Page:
RAID is a topic that comes up a lot when discussing servers. If you’ve wondered what RAID is, why you might want it on your server, and whether RAID 10 is the best option for you, look no further. We’re going to be discussing all of that in today’s article.
In RAID 0, data is split (Orange and Red) across two disks for better performance — but no redundancy.
RAID, or Redundant Array of Independent Disks, is a technology for using multiple physical disk drives to behave as a single logical storage system. RAID is normally used to protect data in case one (or more) of those drives fails. Most types of RAID also improve access speed and storage space compared to a single drive. A collection of drives in a RAID configuration is often referred to as a RAID array, or just an array.
A RAID controller, which is piece of software or hardware that manages the RAID array, is responsible for creating a logical volume (the array) out of physical volumes (the drives). The logical volume appears to the operating system like a single drive, allowing any software to use multiple redundant drives without any special programming.
Why would my server need RAID?
On the internet, people expect the services they use to remain accessible and quick at all times, and they expect their data to remain safe. Lost data, downtime, or poor performance can hurt your businesses reputation and lead to lost revenues.
An unfortunate fact is that anywhere from 1% – 10% of hard drives will fail in any given year. By using a type of RAID that supports redundancy, your server can stay online with your data safe, even if a hard drive fails. And though server CPUs have become hundreds of times faster over the last few decades, hard drive speeds are improving much more slowly.
By using several disks in one virtual array, performance is often vastly improved. Because of these factors, RAID has become very popular for web servers and other internet connected devices. RAID is a relatively inexpensive way to improve performance and reliability in this demanding environment.
Are there different types of RAID?
If you found this article from google, you probably already know there are several types of RAID: RAID 0, 1, 5, 6, 10, etc. What do they do? Each of these types of RAID is known as a “RAID level”, and the RAID level chosen will determine the system requirements, speed, reliability, and available disk space of the RAID array you are creating. Picking the right RAID level is one of the most important choices you can make in getting your server ready for RAID.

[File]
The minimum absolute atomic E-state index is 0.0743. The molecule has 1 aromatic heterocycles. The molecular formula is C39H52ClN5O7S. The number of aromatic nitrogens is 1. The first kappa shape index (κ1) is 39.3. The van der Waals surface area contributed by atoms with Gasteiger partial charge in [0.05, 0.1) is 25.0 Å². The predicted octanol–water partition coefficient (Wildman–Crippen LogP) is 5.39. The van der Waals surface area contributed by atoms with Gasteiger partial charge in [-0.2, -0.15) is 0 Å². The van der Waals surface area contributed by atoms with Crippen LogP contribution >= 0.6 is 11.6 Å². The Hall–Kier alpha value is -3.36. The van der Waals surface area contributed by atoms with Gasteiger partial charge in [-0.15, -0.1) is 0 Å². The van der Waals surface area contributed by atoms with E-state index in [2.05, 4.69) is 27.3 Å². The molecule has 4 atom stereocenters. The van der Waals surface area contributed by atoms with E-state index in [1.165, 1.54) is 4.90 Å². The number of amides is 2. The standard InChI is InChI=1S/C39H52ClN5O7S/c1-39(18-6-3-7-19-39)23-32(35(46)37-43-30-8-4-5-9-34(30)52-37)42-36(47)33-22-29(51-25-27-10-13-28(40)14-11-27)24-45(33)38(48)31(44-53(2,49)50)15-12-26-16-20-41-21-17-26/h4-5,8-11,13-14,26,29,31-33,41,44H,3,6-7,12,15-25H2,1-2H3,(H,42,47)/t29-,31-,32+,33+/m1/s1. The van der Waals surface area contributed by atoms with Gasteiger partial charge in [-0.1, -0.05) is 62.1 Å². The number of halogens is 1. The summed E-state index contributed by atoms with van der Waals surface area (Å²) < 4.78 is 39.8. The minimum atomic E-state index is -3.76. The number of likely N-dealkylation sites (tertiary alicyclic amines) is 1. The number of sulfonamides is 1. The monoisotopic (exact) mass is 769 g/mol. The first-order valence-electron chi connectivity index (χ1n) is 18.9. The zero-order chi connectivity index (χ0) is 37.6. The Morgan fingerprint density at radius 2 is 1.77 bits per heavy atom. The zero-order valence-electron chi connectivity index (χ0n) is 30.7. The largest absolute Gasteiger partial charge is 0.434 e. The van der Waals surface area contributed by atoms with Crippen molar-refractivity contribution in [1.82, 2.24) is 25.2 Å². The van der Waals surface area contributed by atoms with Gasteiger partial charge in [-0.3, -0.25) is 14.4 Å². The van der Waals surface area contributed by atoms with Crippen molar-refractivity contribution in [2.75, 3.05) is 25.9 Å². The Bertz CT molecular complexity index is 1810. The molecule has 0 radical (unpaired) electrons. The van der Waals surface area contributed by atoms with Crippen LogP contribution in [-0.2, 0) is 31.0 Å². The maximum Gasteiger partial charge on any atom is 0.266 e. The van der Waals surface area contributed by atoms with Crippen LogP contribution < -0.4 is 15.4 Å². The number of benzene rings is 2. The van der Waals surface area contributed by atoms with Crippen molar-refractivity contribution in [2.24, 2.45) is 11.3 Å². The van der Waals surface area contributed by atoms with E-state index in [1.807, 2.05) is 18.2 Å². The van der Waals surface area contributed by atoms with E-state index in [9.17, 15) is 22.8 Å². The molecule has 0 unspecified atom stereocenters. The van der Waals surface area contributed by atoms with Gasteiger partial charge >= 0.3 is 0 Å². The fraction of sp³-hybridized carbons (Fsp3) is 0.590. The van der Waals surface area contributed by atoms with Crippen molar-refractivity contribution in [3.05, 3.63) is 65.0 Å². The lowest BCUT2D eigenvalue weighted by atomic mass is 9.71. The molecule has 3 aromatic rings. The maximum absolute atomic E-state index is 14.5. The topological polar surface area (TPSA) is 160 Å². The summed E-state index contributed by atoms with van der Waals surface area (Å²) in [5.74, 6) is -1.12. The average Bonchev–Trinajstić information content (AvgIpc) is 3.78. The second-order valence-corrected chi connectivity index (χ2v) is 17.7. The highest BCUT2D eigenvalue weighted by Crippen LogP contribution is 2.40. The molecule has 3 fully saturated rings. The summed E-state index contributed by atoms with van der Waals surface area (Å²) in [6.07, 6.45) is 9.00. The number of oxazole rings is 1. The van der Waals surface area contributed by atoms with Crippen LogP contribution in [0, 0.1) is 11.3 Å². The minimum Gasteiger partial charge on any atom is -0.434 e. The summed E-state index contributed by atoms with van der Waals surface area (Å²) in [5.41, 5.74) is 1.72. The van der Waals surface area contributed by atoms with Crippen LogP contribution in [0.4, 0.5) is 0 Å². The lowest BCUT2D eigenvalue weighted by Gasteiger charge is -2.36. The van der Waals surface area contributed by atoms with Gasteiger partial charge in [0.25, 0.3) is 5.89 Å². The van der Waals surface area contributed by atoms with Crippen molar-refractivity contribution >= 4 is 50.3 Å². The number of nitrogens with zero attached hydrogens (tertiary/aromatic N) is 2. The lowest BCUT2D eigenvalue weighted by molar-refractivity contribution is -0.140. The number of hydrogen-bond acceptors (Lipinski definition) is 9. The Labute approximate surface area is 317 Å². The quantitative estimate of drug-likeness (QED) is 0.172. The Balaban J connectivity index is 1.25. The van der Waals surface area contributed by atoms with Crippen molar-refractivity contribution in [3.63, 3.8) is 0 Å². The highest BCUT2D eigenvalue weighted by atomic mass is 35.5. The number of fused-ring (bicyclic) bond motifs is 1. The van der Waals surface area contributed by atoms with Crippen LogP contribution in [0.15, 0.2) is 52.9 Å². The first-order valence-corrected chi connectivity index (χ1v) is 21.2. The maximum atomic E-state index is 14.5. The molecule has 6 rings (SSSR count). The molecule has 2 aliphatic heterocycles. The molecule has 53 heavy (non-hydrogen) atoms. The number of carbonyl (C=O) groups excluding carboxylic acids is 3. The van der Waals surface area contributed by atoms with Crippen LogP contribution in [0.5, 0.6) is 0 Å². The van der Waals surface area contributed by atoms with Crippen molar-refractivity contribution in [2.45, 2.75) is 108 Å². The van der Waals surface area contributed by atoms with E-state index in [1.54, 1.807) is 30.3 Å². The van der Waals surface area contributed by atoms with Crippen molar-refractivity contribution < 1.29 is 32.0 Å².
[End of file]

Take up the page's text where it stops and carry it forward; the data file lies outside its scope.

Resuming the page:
What RAID level should my server use?
RAID in servers is a bit different than RAID at home. For home use, the RAID levels you’re most likely to find are RAID 0 and RAID 1. RAID 0 and RAID 1 are inexpensive, because they only require 2 drives, and nearly all hardware and software supports it. This means that even home users can quite easily make use of them. However, RAID 0 provides no redundancy whatsoever, and so is very unreliable. For RAID 1, it does provide redundancy through mirroring, but only provides the same disk space as a single drive, and no improvement to disk write speed. These disadvantages make RAID 0 and 1 best avoided in a business setting.
For servers, web hosting, and other business use, RAID 5, RAID 6 and RAID 10 are popular options. RAID 5 requires a minimum of 3 hard drives, and both RAID 6 and RAID 10 require a minimum of 4 hard drives. RAID 5, 6 and 10 are more expensive than raid 0 or 1 because they require better quality raid hardware or software, and also require more disk drives. These RAID levels are popular because they provide a good mix of storage space, speed, and reliability.
RAID 10 is one of the most popular RAID options for web servers, VPS servers, and other internet facing devices. For that reason, we’ll focus the rest of this article on RAID 10 and how it compares to other popular RAID types.
If RAID 10 is so popular, how does it work and why is it so good?
RAID 10 has become popular because it offers the benefits of RAID 0 and RAID 1, offering high performance, good reliability, and extra disk space compared to a single drive alone. RAID 10 is what’s known as a “nested” RAID level as it literally “nests” both RAID 0 and RAID 1 together. Before we move on, let’s talk a bit about nested RAID.
In RAID 10, data is first split using RAID 0 (Orange and Red), across two RAID 1 arrays. Each RAID 1 array copies their data to two drives for redundancy.
What is nested RAID?
To understand RAID nesting, you need to understand the three types of RAID: RAID Mirroring, RAID Striping, and Parity RAID. Each of these types is explained in depth in the articles linked above. Very briefly, here is how each works:
RAID Mirroring means copying data from one drive to another for redundancy. RAID 1 is an example of mirroring.
RAID Striping means having some data on one drive, and some on another, for extra disk space and speed. Raid 0 is an example of striping.